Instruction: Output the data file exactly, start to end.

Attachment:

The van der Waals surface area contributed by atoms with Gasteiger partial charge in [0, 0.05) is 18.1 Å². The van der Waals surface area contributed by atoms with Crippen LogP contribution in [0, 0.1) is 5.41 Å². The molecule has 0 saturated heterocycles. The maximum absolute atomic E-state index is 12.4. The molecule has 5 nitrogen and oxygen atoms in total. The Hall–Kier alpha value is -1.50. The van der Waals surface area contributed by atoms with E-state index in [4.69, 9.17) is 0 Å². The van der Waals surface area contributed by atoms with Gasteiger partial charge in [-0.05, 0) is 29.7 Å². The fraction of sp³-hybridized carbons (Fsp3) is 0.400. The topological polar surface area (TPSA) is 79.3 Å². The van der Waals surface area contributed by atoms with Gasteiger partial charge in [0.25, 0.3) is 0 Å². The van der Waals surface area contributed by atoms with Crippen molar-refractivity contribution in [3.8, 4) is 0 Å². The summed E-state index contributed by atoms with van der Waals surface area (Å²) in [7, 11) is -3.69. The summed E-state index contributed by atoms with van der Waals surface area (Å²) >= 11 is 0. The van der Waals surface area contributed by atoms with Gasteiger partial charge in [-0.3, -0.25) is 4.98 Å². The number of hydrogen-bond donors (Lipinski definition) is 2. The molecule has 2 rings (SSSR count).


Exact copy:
The van der Waals surface area contributed by atoms with Gasteiger partial charge in [0, 0.05) is 18.1 Å². The van der Waals surface area contributed by atoms with Crippen LogP contribution in [0, 0.1) is 5.41 Å². The molecule has 0 saturated heterocycles. The maximum absolute atomic E-state index is 12.4. The molecule has 5 nitrogen and oxygen atoms in total. The Hall–Kier alpha value is -1.50. The van der Waals surface area contributed by atoms with E-state index in [4.69, 9.17) is 0 Å². The van der Waals surface area contributed by atoms with Gasteiger partial charge in [-0.05, 0) is 29.7 Å². The fraction of sp³-hybridized carbons (Fsp3) is 0.400. The topological polar surface area (TPSA) is 79.3 Å². The van der Waals surface area contributed by atoms with Gasteiger partial charge in [0.25, 0.3) is 0 Å². The van der Waals surface area contributed by atoms with Crippen molar-refractivity contribution in [3.8, 4) is 0 Å². The summed E-state index contributed by atoms with van der Waals surface area (Å²) in [7, 11) is -3.69. The summed E-state index contributed by atoms with van der Waals surface area (Å²) >= 11 is 0. The van der Waals surface area contributed by atoms with Gasteiger partial charge in [-0.3, -0.25) is 4.98 Å². The number of hydrogen-bond donors (Lipinski definition) is 2. The molecule has 2 rings (SSSR count).